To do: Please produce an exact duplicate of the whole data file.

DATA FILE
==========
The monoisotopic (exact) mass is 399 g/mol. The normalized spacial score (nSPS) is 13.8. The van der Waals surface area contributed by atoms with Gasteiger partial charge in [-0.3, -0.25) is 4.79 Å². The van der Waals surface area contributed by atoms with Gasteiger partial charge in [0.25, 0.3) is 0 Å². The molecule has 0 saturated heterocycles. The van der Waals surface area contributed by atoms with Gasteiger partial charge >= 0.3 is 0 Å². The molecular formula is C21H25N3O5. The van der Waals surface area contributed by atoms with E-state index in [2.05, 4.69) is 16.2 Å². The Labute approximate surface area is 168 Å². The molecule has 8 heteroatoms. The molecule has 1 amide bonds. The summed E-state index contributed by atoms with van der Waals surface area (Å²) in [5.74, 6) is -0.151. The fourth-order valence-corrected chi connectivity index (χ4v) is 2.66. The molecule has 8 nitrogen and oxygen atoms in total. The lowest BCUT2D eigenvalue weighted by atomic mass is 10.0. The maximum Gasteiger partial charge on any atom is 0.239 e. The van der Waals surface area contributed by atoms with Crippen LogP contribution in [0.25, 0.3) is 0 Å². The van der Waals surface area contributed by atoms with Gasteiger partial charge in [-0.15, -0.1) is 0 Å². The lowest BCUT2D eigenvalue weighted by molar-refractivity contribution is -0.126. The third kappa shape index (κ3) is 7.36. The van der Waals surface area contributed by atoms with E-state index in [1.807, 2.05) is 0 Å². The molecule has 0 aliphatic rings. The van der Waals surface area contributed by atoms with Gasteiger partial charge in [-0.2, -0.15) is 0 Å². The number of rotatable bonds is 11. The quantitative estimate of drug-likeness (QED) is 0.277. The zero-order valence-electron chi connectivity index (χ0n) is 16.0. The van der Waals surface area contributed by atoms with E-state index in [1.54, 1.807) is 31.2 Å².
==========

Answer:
The monoisotopic (exact) mass is 399 g/mol. The normalized spacial score (nSPS) is 13.8. The van der Waals surface area contributed by atoms with Gasteiger partial charge in [-0.3, -0.25) is 4.79 Å². The van der Waals surface area contributed by atoms with Gasteiger partial charge in [0.25, 0.3) is 0 Å². The molecule has 0 saturated heterocycles. The van der Waals surface area contributed by atoms with Gasteiger partial charge >= 0.3 is 0 Å². The molecular formula is C21H25N3O5. The van der Waals surface area contributed by atoms with E-state index in [2.05, 4.69) is 16.2 Å². The Labute approximate surface area is 168 Å². The molecule has 8 heteroatoms. The molecule has 1 amide bonds. The summed E-state index contributed by atoms with van der Waals surface area (Å²) in [5.74, 6) is -0.151. The fourth-order valence-corrected chi connectivity index (χ4v) is 2.66. The molecule has 8 nitrogen and oxygen atoms in total. The lowest BCUT2D eigenvalue weighted by atomic mass is 10.0. The maximum Gasteiger partial charge on any atom is 0.239 e. The van der Waals surface area contributed by atoms with Crippen LogP contribution in [0.25, 0.3) is 0 Å². The van der Waals surface area contributed by atoms with Gasteiger partial charge in [-0.15, -0.1) is 0 Å². The lowest BCUT2D eigenvalue weighted by molar-refractivity contribution is -0.126. The third kappa shape index (κ3) is 7.36. The van der Waals surface area contributed by atoms with E-state index in [1.807, 2.05) is 0 Å². The molecule has 0 aliphatic rings. The van der Waals surface area contributed by atoms with Gasteiger partial charge in [-0.2, -0.15) is 0 Å². The number of rotatable bonds is 11. The quantitative estimate of drug-likeness (QED) is 0.277. The zero-order valence-electron chi connectivity index (χ0n) is 16.0. The van der Waals surface area contributed by atoms with E-state index in [1.54, 1.807) is 31.2 Å².